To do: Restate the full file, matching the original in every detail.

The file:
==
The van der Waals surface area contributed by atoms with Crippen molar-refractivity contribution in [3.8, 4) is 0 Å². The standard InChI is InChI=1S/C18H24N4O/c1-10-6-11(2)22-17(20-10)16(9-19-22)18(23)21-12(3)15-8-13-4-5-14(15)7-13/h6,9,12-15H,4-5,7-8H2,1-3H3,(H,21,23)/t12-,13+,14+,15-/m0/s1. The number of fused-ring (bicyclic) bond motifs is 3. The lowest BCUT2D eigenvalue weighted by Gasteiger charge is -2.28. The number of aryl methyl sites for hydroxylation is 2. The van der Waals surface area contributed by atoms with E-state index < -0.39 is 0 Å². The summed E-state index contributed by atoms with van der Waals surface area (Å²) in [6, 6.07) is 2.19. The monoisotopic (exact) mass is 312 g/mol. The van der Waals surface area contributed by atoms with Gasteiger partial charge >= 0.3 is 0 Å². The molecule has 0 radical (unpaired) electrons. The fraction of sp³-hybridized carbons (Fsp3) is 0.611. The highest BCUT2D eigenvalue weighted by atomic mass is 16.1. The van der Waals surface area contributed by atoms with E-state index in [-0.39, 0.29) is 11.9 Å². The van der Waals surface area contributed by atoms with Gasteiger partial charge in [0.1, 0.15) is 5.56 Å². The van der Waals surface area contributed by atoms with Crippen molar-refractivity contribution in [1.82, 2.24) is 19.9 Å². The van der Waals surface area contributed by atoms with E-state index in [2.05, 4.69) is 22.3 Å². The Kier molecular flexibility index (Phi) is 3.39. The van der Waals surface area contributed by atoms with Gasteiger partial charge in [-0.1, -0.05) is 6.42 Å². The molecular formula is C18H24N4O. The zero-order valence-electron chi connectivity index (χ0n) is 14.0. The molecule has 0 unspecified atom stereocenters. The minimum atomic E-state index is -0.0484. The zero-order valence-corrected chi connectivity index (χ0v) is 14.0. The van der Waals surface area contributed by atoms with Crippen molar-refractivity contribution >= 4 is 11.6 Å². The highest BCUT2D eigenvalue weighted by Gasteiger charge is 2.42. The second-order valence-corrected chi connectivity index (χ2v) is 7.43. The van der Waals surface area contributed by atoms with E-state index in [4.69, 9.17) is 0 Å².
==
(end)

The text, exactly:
The van der Waals surface area contributed by atoms with Crippen molar-refractivity contribution in [3.8, 4) is 0 Å². The standard InChI is InChI=1S/C18H24N4O/c1-10-6-11(2)22-17(20-10)16(9-19-22)18(23)21-12(3)15-8-13-4-5-14(15)7-13/h6,9,12-15H,4-5,7-8H2,1-3H3,(H,21,23)/t12-,13+,14+,15-/m0/s1. The number of fused-ring (bicyclic) bond motifs is 3. The lowest BCUT2D eigenvalue weighted by Gasteiger charge is -2.28. The number of aryl methyl sites for hydroxylation is 2. The van der Waals surface area contributed by atoms with E-state index < -0.39 is 0 Å². The summed E-state index contributed by atoms with van der Waals surface area (Å²) in [6, 6.07) is 2.19. The monoisotopic (exact) mass is 312 g/mol. The van der Waals surface area contributed by atoms with Gasteiger partial charge >= 0.3 is 0 Å². The molecule has 0 radical (unpaired) electrons. The fraction of sp³-hybridized carbons (Fsp3) is 0.611. The highest BCUT2D eigenvalue weighted by atomic mass is 16.1. The van der Waals surface area contributed by atoms with E-state index in [-0.39, 0.29) is 11.9 Å². The van der Waals surface area contributed by atoms with Gasteiger partial charge in [0.1, 0.15) is 5.56 Å². The van der Waals surface area contributed by atoms with Crippen molar-refractivity contribution in [1.82, 2.24) is 19.9 Å². The van der Waals surface area contributed by atoms with E-state index in [2.05, 4.69) is 22.3 Å². The Kier molecular flexibility index (Phi) is 3.39. The van der Waals surface area contributed by atoms with Gasteiger partial charge in [-0.1, -0.05) is 6.42 Å². The molecular formula is C18H24N4O. The zero-order valence-electron chi connectivity index (χ0n) is 14.0. The molecule has 0 unspecified atom stereocenters. The minimum atomic E-state index is -0.0484. The zero-order valence-corrected chi connectivity index (χ0v) is 14.0. The van der Waals surface area contributed by atoms with Crippen molar-refractivity contribution >= 4 is 11.6 Å². The highest BCUT2D eigenvalue weighted by Gasteiger charge is 2.42. The second-order valence-corrected chi connectivity index (χ2v) is 7.43. The van der Waals surface area contributed by atoms with E-state index in [4.69, 9.17) is 0 Å².